When University of Colorado Boulder junior Cole Steinmetz first begins a bumblebee hunt, he walks slowly, listening for the bee's persistent, rumbling buzz, which Steinmetz has learned is usually lower and less singsongy than the noises made by flies and other insects.
When he's zeroed in on the buzz and found his fuzzy target he readies his net, which he drops gently on the bumblebees he finds nose-deep in blooming purple bee balm, loco weed, musk thistle or other wildflowers.
Steinmetz and his fellow bee hunters, four other student researchers under the direction of CU-Boulder biologists Carol Kearns and Diana Oliveras, have spent their summer netting bumblebees near Boulder and in the mountains above campus. Their efforts have paid off.
They've captured and identified hundreds of bumblebees and found, among them, more than a dozen Bombus occidentalis, the rare western bumblebee. Since the late 1990s, the western bumblebee, identified by its characteristic white rump, has been in steep decline in its native range, which stretches across the western United States and Canada.
While reports of a few western bumblebee sightings on Colorado's Western Slope have flown around the bee community, the bees have been noticeably absent along the Front Range.
The first western bumblebee was captured by last year's undergraduate bumblebee researchers. But Oliveras and Kearns, both of whom teach in CU-Boulder's Baker Residential Academic Program, wanted to wait to see if the bumblebees could be found two years in a row before announcing that B. occidentalis might be making a Colorado comeback.
"Last year, one of our students caught one and he said, 'This is occidentalis! This is occidentalis!" Kearns said.
"We pooh-poohed him," Oliveras said. "But sure enough, it was a western bumblebee. We actually found them in two plots last year, and this year we've been getting them in multiple plots."
In all, the survey team has found more than 20 western bumblebees over two summers, and the bees were found at multiple locations between 5,000 and 10,000 feet, suggesting that there are several colonies in the area.
The discovery that western bumblebees have indeed returned to the Front Range was really just a bonus for the bumblebee researchers. The real purpose of the five-year CU-Boulder bumblebee survey, which will wrap up next summer, is to better understand the diversity of bumblebees in the area and their population numbers. Each summer, undergraduates, nets in hand and vials in pocket, have been employed to hunt for the pollinators.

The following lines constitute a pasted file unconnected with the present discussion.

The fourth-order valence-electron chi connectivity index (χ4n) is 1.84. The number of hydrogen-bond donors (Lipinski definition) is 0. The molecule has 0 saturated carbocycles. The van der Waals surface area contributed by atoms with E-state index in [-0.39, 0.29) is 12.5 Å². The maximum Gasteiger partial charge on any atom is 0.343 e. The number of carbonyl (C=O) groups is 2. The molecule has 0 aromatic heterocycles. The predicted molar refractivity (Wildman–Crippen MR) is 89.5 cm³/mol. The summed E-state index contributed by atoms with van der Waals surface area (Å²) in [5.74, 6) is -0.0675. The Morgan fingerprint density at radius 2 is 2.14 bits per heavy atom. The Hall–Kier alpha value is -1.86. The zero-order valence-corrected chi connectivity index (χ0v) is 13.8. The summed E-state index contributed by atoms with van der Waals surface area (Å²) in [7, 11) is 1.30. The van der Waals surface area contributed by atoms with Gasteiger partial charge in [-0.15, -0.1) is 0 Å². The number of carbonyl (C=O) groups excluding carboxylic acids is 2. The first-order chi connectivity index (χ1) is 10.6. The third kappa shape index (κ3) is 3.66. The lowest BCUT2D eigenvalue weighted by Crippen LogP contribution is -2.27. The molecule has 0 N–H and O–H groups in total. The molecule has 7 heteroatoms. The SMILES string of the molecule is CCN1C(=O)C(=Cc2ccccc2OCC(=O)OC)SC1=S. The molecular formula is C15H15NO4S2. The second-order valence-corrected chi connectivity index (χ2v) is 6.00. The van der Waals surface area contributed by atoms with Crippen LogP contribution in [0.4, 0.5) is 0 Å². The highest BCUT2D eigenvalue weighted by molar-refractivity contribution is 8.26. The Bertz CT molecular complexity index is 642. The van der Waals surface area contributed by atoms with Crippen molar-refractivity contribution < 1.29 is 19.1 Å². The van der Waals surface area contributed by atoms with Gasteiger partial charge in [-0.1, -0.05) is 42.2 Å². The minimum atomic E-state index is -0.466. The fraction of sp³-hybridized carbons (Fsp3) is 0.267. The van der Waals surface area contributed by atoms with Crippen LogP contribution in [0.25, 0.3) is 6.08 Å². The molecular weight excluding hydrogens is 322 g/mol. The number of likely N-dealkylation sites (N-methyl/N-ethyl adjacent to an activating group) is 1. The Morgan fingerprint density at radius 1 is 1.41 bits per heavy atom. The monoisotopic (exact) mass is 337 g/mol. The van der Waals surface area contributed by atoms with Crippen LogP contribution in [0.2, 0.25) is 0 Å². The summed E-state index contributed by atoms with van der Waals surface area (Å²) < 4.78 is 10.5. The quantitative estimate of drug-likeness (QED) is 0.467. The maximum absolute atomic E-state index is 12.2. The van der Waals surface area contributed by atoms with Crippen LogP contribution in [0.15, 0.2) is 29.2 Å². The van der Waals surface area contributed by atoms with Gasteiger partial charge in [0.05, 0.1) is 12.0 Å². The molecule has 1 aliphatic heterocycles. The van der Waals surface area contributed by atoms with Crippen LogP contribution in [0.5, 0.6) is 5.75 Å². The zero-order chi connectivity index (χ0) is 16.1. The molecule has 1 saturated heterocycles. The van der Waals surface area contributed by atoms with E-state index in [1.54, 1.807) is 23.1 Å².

This summer's undergraduates, all of whom participated in one of CU-Boulder's residential academic programs, said the experience of surveying bumblebees has taught them a lot, from a broader understanding of what it's like to do real research to the finer techniques of catching and identifying bumblebees. (For example, shooing the netted bee into a vial and then cooling it down in an insulated lunchbox containing an ice pack slows the bee down, allowing for the insect to be accurately identified before being rewarmed and safely released back to its meadow.)
Sarah Niemeyer, a junior majoring in integrative physiology, was driven to get involved with the bumblebee survey by a general concern about the decline of pollinators. But during the course of the summer, her education has expanded beyond the insects.
"I'm not just learning about bees," she said. "I'm learning about the whole ecosystem they're surrounded by." Niemeyer said hours spent slowly walking across research plots in search of insects has also taught her to appreciate the details in nature, and she finds herself noticing the little things—like tiny blooms on the side of the trail— when she's out hiking for fun.
The student researchers—who include Benjamin Bruffey, Sam Canter and Zoe Praggastis, along with Niemeyer and Steinmetz—also agreed that the field locations for the bee survey, which include some high-alpine locations in the Indian Peaks wilderness near the Continental Divide, were one of the best parts of the project.
"CU has a really great biology program," said Praggastis, a sophomore majoring in molecular, cellular and developmental biology. "There are a lot of really great opportunities to go out and do research in one of the most beautiful places in the world. I think just about anybody would enjoy fieldwork here."
Explore further: Europe, Siberia and in between: Caucasian populations of non-biting midges